Why to Avoid Panel Sessions at Conferences
October 15, 2017
I’ve been to a lot of conferences this year, marketing and otherwise. I’ve been from Cleveland to Cannes and points in between to attend the Consumer Electronics Show, SiriusDecisions Summit, Cannes Lions Festival of Creativity, Content Marketing World, Advertising Week, and MarketingProfs B2B Forum.
My team and I have learned a lot at these conferences. We’ve kept tabs on how artificial intelligence, machine learning, and other trends are poised to transform marketing.
And here’s one more critical lesson we’ve learned: Skip the panel discussions.
Panels are where genuine discussion and true learning go to die. Panels are where event organizers cram in representatives from brands they want to be at their conferences. Putting these folks on panels may contribute to filling seats and selling tickets, but I argue that panels typically don’t contribute to the audience learning anything.
So many panels go off the rails from the get-go. The panelists don’t have a true discussion. They talk past each other, angling to get in their talking points and maybe even a brief, thinly disguised sales pitch.
And here’s another sad truth about panels: Panelists can wing it. Panelists don’t need to be prepared beyond having stock answers ready to fairly obvious questions, because two or three other panelists will be there to bail them out. Panelists can hide in plain sight, right there on stage.
Contrast the typical dynamic of a panel, where panelists have very little skin in the game, with a conference session presented by a single thought leader. A lone presenter has nothing but her PowerPoint slides to bail her out. In each session she does, a lone presenter’s reputation is on the line, and she better have a talk that’s going to a) entertain the audience, b) deliver some actionable takeaways, or c) preferably both.
When given the choice between a panel of mismatched executives discussing a topic off the cuff and a presentation delivered by a single, focused thought leader, I’ll choose the latter every time.
Ironically, it was a recent panel I saw — one that was surprisingly excellent — that solidified my negative opinions of panels in general. This enlightening panel, “The Currency of Trust,” took place at Advertising Week New York in late September.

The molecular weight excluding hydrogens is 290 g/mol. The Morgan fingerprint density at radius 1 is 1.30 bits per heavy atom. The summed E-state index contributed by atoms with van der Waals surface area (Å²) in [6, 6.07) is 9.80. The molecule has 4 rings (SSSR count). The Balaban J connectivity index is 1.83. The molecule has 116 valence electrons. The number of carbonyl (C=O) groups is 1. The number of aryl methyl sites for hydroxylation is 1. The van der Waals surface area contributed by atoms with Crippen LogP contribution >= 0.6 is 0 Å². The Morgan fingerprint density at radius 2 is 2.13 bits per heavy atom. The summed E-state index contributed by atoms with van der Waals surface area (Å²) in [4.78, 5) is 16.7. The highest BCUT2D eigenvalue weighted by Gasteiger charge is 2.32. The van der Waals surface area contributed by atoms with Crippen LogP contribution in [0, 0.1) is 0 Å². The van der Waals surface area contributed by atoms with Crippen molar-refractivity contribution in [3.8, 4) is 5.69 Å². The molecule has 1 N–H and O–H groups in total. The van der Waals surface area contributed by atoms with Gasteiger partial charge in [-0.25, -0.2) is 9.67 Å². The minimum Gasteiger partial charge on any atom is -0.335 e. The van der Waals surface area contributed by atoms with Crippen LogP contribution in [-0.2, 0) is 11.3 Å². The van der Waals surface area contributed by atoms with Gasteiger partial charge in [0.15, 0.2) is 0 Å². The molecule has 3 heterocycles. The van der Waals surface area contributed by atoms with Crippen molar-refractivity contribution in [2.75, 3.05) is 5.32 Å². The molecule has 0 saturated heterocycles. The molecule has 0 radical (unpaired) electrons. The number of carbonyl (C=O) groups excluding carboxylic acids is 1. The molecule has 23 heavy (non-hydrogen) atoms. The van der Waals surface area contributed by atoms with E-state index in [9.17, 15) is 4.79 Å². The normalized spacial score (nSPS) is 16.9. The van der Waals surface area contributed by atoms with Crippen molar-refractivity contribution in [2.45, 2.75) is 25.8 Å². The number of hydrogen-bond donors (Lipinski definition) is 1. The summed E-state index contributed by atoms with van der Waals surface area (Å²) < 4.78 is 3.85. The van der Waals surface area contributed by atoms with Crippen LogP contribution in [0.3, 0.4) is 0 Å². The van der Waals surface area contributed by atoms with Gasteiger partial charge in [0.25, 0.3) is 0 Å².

What separated this panel from the also-rans was that one of the panelists, Ben Boyd, President-Practices/Sectors, Edelman, kicked off the session with several-minute presentation that examined findings from the Edelman Trust Barometer. In itself, Boyd’s presentation, which demonstrated the declining lack of trust Americans have in institutions such as government, corporations, and the media, made attending the panel worthwhile. As lone presenters tend to do, Boyd came armed with some actionable takeaways for the audience.
The data from Edelman’s Trust Barometer also helped ensure that other members of the panel (American Express’ Elizabeth Rutledge, Publicis Groupe’s Rishad Tobaccowala, and LinkedIn’s Penry Price) had a truth north for the discussion that followed.
These panelists had clearly prepared ahead of time, and all left the audience with useful takeaways on how marketers can operate in a post-trust world. For instance, Rutledge counseled that marketers should be customer-centric more than ever in the post-trust society, and Tobbacowala said that this new world required vigilant transparency and openness from corporations.
So despite this positive experience with a panel, here’s my advice for the next time you’re at a conference: Avoid the panels.
And don’t take my word for it. I recently asked Joe Pulizzi, Founder, Content Marketing Institute, why his conference, Content Marketing World, was extremely light on panels.
“It’s on purpose,” Pulizzi said. “Panels consistently score lower than stand-alone sessions. Our audience is looking for meaty, how-to presentations, which is almost impossible to do with a panel.”
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Photo: TopRank Marketing